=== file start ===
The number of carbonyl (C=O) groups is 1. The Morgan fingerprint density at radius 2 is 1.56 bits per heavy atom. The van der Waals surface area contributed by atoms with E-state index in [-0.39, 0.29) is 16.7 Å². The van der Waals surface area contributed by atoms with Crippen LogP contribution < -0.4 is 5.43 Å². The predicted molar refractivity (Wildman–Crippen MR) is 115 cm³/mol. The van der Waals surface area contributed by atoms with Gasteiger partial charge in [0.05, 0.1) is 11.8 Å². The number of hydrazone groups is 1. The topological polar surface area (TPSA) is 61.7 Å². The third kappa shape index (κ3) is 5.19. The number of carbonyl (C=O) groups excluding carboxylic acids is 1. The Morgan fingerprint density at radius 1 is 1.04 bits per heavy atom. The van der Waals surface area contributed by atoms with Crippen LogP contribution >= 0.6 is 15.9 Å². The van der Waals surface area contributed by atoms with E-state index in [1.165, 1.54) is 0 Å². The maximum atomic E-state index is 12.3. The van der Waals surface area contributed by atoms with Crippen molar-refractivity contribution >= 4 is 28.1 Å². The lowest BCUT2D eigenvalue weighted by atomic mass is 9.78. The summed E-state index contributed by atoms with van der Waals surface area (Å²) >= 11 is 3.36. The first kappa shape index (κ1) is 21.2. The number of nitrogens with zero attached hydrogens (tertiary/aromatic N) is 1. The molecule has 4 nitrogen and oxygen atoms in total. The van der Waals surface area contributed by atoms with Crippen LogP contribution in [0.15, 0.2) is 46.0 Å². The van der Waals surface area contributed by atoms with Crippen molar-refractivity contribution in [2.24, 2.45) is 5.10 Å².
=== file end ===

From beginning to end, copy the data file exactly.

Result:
The number of carbonyl (C=O) groups is 1. The Morgan fingerprint density at radius 2 is 1.56 bits per heavy atom. The van der Waals surface area contributed by atoms with E-state index in [-0.39, 0.29) is 16.7 Å². The van der Waals surface area contributed by atoms with Crippen LogP contribution < -0.4 is 5.43 Å². The predicted molar refractivity (Wildman–Crippen MR) is 115 cm³/mol. The van der Waals surface area contributed by atoms with Gasteiger partial charge in [0.05, 0.1) is 11.8 Å². The number of hydrazone groups is 1. The topological polar surface area (TPSA) is 61.7 Å². The third kappa shape index (κ3) is 5.19. The number of carbonyl (C=O) groups excluding carboxylic acids is 1. The Morgan fingerprint density at radius 1 is 1.04 bits per heavy atom. The van der Waals surface area contributed by atoms with Crippen LogP contribution >= 0.6 is 15.9 Å². The van der Waals surface area contributed by atoms with E-state index in [1.165, 1.54) is 0 Å². The maximum atomic E-state index is 12.3. The van der Waals surface area contributed by atoms with Crippen molar-refractivity contribution >= 4 is 28.1 Å². The lowest BCUT2D eigenvalue weighted by atomic mass is 9.78. The summed E-state index contributed by atoms with van der Waals surface area (Å²) >= 11 is 3.36. The first kappa shape index (κ1) is 21.2. The number of nitrogens with zero attached hydrogens (tertiary/aromatic N) is 1. The molecule has 4 nitrogen and oxygen atoms in total. The van der Waals surface area contributed by atoms with Crippen LogP contribution in [0.15, 0.2) is 46.0 Å². The van der Waals surface area contributed by atoms with Crippen molar-refractivity contribution in [2.24, 2.45) is 5.10 Å².